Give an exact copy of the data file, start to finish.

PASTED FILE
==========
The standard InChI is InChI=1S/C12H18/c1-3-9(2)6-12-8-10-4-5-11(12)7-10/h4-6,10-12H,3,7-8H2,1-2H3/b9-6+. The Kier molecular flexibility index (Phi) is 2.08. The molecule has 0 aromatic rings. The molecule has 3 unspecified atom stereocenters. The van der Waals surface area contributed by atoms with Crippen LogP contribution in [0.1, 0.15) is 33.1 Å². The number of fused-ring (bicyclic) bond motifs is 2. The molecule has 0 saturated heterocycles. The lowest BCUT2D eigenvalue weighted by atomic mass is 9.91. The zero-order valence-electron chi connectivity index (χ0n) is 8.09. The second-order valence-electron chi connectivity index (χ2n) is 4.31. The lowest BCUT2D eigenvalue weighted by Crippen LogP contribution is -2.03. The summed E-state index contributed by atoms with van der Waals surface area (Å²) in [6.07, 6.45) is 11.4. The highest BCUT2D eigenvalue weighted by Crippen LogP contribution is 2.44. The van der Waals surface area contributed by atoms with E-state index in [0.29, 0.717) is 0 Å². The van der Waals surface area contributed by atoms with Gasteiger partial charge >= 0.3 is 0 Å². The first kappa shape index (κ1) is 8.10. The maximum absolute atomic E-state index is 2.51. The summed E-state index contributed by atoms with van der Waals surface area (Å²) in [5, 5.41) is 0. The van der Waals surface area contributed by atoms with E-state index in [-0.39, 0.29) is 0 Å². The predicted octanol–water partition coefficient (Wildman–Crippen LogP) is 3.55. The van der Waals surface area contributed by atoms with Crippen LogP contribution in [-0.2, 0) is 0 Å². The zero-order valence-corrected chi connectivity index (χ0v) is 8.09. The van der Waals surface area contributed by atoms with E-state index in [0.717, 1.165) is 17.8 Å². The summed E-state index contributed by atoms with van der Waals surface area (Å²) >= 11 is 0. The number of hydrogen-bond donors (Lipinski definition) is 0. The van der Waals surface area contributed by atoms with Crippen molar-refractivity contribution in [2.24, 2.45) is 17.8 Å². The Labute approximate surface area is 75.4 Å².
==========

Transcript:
The standard InChI is InChI=1S/C12H18/c1-3-9(2)6-12-8-10-4-5-11(12)7-10/h4-6,10-12H,3,7-8H2,1-2H3/b9-6+. The Kier molecular flexibility index (Phi) is 2.08. The molecule has 0 aromatic rings. The molecule has 3 unspecified atom stereocenters. The van der Waals surface area contributed by atoms with Crippen LogP contribution in [0.1, 0.15) is 33.1 Å². The number of fused-ring (bicyclic) bond motifs is 2. The molecule has 0 saturated heterocycles. The lowest BCUT2D eigenvalue weighted by atomic mass is 9.91. The zero-order valence-electron chi connectivity index (χ0n) is 8.09. The second-order valence-electron chi connectivity index (χ2n) is 4.31. The lowest BCUT2D eigenvalue weighted by Crippen LogP contribution is -2.03. The summed E-state index contributed by atoms with van der Waals surface area (Å²) in [6.07, 6.45) is 11.4. The highest BCUT2D eigenvalue weighted by Crippen LogP contribution is 2.44. The van der Waals surface area contributed by atoms with E-state index in [0.29, 0.717) is 0 Å². The van der Waals surface area contributed by atoms with Gasteiger partial charge >= 0.3 is 0 Å². The first kappa shape index (κ1) is 8.10. The maximum absolute atomic E-state index is 2.51. The summed E-state index contributed by atoms with van der Waals surface area (Å²) in [5, 5.41) is 0. The van der Waals surface area contributed by atoms with E-state index in [-0.39, 0.29) is 0 Å². The predicted octanol–water partition coefficient (Wildman–Crippen LogP) is 3.55. The van der Waals surface area contributed by atoms with Crippen LogP contribution in [-0.2, 0) is 0 Å². The zero-order valence-corrected chi connectivity index (χ0v) is 8.09. The van der Waals surface area contributed by atoms with E-state index in [0.717, 1.165) is 17.8 Å². The summed E-state index contributed by atoms with van der Waals surface area (Å²) >= 11 is 0. The number of hydrogen-bond donors (Lipinski definition) is 0. The van der Waals surface area contributed by atoms with Crippen molar-refractivity contribution in [2.24, 2.45) is 17.8 Å². The Labute approximate surface area is 75.4 Å².